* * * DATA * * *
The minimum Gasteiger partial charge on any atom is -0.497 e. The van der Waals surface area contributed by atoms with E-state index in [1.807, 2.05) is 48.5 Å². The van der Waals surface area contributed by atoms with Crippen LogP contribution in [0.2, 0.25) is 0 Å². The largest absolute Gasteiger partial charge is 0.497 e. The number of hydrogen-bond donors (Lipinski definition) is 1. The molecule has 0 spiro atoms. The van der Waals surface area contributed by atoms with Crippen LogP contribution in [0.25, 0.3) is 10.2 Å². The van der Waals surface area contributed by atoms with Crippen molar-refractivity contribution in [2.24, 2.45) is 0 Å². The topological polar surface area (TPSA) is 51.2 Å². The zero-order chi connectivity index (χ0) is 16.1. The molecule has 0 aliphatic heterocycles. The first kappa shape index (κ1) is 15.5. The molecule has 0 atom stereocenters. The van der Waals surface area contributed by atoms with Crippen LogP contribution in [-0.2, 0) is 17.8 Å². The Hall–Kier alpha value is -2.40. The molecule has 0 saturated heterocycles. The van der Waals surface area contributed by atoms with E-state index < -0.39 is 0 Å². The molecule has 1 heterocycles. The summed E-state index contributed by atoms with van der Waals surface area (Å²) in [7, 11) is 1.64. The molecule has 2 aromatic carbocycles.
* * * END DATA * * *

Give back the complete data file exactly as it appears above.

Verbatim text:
The minimum Gasteiger partial charge on any atom is -0.497 e. The van der Waals surface area contributed by atoms with E-state index in [1.807, 2.05) is 48.5 Å². The van der Waals surface area contributed by atoms with Crippen LogP contribution in [0.2, 0.25) is 0 Å². The largest absolute Gasteiger partial charge is 0.497 e. The number of hydrogen-bond donors (Lipinski definition) is 1. The molecule has 0 spiro atoms. The van der Waals surface area contributed by atoms with Crippen LogP contribution in [0.25, 0.3) is 10.2 Å². The van der Waals surface area contributed by atoms with Crippen molar-refractivity contribution in [2.24, 2.45) is 0 Å². The topological polar surface area (TPSA) is 51.2 Å². The zero-order chi connectivity index (χ0) is 16.1. The molecule has 0 aliphatic heterocycles. The first kappa shape index (κ1) is 15.5. The molecule has 0 atom stereocenters. The van der Waals surface area contributed by atoms with Crippen LogP contribution in [-0.2, 0) is 17.8 Å². The Hall–Kier alpha value is -2.40. The molecule has 0 saturated heterocycles. The van der Waals surface area contributed by atoms with E-state index < -0.39 is 0 Å². The molecule has 1 heterocycles. The summed E-state index contributed by atoms with van der Waals surface area (Å²) in [7, 11) is 1.64. The molecule has 2 aromatic carbocycles.